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The Fiber Disease

Human Anatomy, Physiology, and Medicine. Anything human!

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Postby John Kern » Sat Apr 15, 2006 9:50 pm

Yeah, did you read the Dr Fungus article:

http://www.doctorfungus.org/thefungi/fusarium.htm

(Might need to log-in and then click on the link again).

Interesting since Fusarium is filamentous.

- John
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Re: Not getting it still~take a hard look

Postby Sabrina » Sat Apr 15, 2006 9:58 pm

John Kern wrote:
Sabrina wrote:Here is the link to the website John, it is not just one page.

http://www.personalconsult.com/articles ... ptoms.html



My concern was more with Frank Strick, and the "Rearch Institute for Infectious Mental Illness", which seems to conprise of that one article, and Mr Strick's pager and email. Strick is a "Nutritional Researcher", I'd like to check that the whole thing was not just a scam to sell supplements first.

Sabrina wrote:Let’s take syphilis as an example. Do you know anything about the history of this illness? :roll:


It does not seem different from the history of several other illnesses. I'm not sure what you are getting at.

Now, none here have time or even wish to try to convince you of the legitimacy of this disease. I hope that you will stay and help us figure out some information and add your wealth of knowledge that you have shown. But please stop with the DOP already because this is clearly not my problem and I need real help.


Okay, I won't mention DOP again (unless in response to someone who mentions it first).

I think we are getting a bit off-topic. This is about the "fiber disease". A collection of symptoms, the most unusual of which is finding fibers in lesions. If I were looking into this, then I'd look at the fibers. Some kind of statistics need to be gathered, as the current evidence is mostly anacdotal.

- John


Dear John,

I do not see your point but only your confusion please try not to spread this on my thread.

Frank Strick is only used as a reference in a footnote from this article written by By Dr. James Howenstine, MD.

“Footnotes:
1. Strick, Frank Townsend Letter for Doctors &Patients April 2004 pg. 123-125
2. Yolken, Robert American Journal of Psychiatry December 2003”


Now if you are questioning the legitimacy of Dr. Howenstine’s work or the content of his article then this is quite a different issue and should be addressed as such.

This website is part of a practice and belongs to:

James L. Schaller, MD, MAR, PA, DABPN, DABFM

Clinical and Research Psychiatry and Medicine
Adult Psychiatry and Psychotherapy Services
Subspecialty Child & Adolescent Psychiatry
Hormonal & Nutraceutical Consultation
Anti-Aging & Obesity Consultation


I personally would never question the ethics or services of any doctor without having any consultation with them or even researching anything about them or their practice. :shock: Would you want somebody to do that to you? I sure wouldn’t. This doctor seems to have tons of credentials. Can you tell me what all of those letters on the end of his name all mean? :)

John wrote:

“It does not seem different from the history of several other illnesses. I'm not sure what you are getting at.”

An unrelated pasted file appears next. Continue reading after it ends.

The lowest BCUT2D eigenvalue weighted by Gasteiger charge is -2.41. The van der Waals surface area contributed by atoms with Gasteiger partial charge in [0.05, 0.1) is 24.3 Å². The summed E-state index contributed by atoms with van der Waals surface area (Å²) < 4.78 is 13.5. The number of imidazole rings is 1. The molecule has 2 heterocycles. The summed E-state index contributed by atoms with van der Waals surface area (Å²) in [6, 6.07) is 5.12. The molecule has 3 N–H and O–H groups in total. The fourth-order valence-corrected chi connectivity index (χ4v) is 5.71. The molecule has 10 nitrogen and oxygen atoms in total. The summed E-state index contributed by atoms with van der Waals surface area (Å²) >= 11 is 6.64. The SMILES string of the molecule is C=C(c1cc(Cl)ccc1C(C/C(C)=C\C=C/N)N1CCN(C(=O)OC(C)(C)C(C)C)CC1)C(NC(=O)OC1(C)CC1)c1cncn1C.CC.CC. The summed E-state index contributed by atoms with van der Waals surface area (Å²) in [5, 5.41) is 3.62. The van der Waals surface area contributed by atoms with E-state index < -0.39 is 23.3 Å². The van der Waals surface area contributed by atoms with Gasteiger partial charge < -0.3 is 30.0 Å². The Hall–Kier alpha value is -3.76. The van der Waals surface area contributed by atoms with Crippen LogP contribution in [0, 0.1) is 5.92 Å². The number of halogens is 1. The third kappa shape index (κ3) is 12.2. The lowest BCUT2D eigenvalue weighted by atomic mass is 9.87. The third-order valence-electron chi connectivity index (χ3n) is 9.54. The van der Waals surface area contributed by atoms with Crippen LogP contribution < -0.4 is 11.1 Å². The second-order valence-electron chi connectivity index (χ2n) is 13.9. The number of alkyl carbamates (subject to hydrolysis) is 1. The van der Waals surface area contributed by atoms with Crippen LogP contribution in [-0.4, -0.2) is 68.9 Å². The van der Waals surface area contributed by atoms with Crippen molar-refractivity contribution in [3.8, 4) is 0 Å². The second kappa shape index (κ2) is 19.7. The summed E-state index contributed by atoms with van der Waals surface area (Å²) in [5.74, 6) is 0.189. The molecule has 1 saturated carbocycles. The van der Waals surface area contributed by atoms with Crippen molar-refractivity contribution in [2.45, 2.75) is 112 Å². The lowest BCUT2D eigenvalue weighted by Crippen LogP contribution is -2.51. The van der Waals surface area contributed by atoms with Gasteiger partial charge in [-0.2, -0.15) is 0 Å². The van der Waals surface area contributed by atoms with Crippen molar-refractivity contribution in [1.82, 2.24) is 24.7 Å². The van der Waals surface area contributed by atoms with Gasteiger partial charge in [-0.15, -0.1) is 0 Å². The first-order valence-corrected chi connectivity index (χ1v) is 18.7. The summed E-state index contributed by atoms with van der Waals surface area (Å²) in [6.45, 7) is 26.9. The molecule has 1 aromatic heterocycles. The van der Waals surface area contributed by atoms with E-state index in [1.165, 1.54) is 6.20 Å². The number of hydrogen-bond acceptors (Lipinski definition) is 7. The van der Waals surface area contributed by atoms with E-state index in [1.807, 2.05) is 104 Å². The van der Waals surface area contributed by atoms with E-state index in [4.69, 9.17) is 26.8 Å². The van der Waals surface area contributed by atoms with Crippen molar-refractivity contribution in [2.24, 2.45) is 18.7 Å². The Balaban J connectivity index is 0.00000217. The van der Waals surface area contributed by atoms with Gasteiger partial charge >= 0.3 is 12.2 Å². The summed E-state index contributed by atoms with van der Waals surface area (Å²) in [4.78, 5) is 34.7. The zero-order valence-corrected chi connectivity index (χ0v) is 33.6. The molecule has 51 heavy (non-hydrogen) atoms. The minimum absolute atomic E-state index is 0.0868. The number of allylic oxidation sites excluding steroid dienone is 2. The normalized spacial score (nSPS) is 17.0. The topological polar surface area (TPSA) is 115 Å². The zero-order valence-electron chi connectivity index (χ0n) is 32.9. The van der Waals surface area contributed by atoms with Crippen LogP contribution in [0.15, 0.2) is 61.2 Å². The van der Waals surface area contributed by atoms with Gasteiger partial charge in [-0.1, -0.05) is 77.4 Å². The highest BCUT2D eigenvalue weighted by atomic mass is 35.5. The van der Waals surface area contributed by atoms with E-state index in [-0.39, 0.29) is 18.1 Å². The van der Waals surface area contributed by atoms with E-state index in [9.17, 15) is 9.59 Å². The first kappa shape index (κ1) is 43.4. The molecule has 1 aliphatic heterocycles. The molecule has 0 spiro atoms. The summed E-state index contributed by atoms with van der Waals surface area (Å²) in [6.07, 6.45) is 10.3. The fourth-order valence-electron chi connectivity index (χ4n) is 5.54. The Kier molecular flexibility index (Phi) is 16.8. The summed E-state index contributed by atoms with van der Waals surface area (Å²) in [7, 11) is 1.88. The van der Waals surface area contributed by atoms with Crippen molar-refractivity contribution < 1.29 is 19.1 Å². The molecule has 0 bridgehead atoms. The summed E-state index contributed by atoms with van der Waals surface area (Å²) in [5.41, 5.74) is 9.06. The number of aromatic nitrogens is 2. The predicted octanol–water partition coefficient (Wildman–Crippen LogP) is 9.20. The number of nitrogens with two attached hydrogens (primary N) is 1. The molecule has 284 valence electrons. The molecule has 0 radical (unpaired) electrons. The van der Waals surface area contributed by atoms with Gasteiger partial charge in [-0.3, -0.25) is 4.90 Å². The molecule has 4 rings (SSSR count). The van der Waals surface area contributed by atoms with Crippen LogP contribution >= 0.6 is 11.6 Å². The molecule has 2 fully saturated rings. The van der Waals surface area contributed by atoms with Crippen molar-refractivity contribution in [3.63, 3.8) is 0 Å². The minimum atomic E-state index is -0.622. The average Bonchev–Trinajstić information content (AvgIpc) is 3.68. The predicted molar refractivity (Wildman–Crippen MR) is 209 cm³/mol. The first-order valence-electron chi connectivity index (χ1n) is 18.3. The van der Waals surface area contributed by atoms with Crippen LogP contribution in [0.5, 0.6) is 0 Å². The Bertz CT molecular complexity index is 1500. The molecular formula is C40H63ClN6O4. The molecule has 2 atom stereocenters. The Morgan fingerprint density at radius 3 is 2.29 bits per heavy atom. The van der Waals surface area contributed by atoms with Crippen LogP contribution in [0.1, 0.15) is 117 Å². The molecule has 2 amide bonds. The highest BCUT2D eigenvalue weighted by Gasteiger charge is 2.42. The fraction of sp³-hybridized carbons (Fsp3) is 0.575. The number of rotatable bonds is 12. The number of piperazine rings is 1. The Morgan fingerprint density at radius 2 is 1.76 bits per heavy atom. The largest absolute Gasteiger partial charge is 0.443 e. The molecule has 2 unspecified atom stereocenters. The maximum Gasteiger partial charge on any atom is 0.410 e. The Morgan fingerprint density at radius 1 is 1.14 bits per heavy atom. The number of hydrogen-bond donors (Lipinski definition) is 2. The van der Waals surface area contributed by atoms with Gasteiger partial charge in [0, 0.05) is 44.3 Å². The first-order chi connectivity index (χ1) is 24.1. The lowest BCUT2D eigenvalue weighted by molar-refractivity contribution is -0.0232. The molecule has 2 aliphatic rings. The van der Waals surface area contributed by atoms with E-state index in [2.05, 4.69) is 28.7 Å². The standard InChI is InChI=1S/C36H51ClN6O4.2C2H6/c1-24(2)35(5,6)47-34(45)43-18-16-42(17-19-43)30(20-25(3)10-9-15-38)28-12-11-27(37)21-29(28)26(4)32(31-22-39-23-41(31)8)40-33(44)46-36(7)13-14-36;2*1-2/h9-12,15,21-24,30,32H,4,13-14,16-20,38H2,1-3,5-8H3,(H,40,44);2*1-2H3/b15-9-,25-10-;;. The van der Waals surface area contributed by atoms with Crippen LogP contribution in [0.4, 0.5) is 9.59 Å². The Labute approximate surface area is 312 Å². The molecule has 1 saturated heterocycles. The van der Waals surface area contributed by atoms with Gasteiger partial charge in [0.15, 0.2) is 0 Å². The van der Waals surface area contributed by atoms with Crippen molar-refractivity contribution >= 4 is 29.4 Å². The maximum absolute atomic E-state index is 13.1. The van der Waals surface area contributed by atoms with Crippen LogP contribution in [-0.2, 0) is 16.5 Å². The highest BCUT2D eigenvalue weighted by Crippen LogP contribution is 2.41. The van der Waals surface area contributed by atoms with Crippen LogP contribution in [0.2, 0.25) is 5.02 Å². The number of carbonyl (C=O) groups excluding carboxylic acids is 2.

Sorry John but if you need to brush up on that, you may wish to start a new thread on this board. At Biology-online the people here are wonderful and always willing to help you find your answers when it comes to things we need to learn about. Most of them do not even have fibers either. What a resource and right at our finger tips!


Now this is a fantastic idea, John!!!!!


“Some kind of statistics need to be gathered, as the current evidence is mostly anacdotal.”

Now we are talking. We desperately need statistics! The data base Alex made up it is a wonderful resource. Man, did he put in the work!!!! We all should send him a big thank you e-mail and let him know how grateful we are to have this resource.

What we need now is some statistics from a new source to help us, one that would have more exposure to the public and thus more people accounted for and maybe even registered at this organization.

Any ideas where one could find this, John?
:wink:
Peace,
Sabrina
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Re: Not getting it still~take a hard look

Postby John Kern » Sat Apr 15, 2006 10:30 pm

Sabrina wrote:I do not see your point but only your confusion please try not to spread this on my thread.

Frank Strick is only used as a reference in a footnote from this article written by By Dr. James Howenstine, MD.


I'm not confused at all. The entire Howenstine article is just a simplified rewording of Strick's original article:

http://www.highbeam.com/library/docfree.asp?DOCID=1G1:114820690&ctrlInfo=Round19%3AMode19a%3ADocG%3AResult&ao=

Strick:
In considering an infectious etiology to any chronic or acute mental illness there are at least four categories to consider. First are those infections already recognized to induce psychiatric symptoms. These include Pneumonia, Urinary tract infection, Sepsis, Malaria, Legionaires disease, Syphillis, Chlamydia, Typhoid, Diptheria, HIV, Rheumatic fever and Herpes (Chuang). While the psychiatric sequelae to these infections are noncontroversial, even so, they are rarely screened for if the initial presentation is made to a mental health professional. Moreover, the significance of some of these infections may date back to prenatal development. Research done at the Johns Hopkins Children's Center and published in the Archives of General Psychiatry in 2001 found that mothers with evidence of Herpes Simplex Type 2 infection at the time of pregnancy had children almost six times more likely to later develop Schizophrenia.


Dr. James Howenstine, MD
Four types of infectious problems are capable of producing mental symptoms. These are infections well recognized for causing psychiatric problems (pneumonia, urinary tract infections, sepsis, malaria, Legionaires Disease, syphilis, chlamydia, typhoid fever, diphtheria, HIV, rheumatic fever and herpes). Research done at Johns Hokins Children's Center and published in the Archives of General Psychiatry in 2001 disclosed that mothers with evidence of Herpes Simplex Type 2 infection during pregnancy were 6 times more likely to have a child who later developed schizophrenia than mothers without herpes infections.


It's Strick's qualifications and motivations I question. No letters after his name.

- John
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Postby yet again » Sat Apr 15, 2006 10:36 pm

Based on my reading, and resultant impressions - I just want to remind you all, you with Morgellons symptomatology - keep an eye on this site:

http://morgellonswatch.blogspot.com/

See particularly the work of April 15th.

(don't you have 'something.....?' to do with this site Mr. Kern?)

Such concern as yours, well, what can one say?

Yet Again.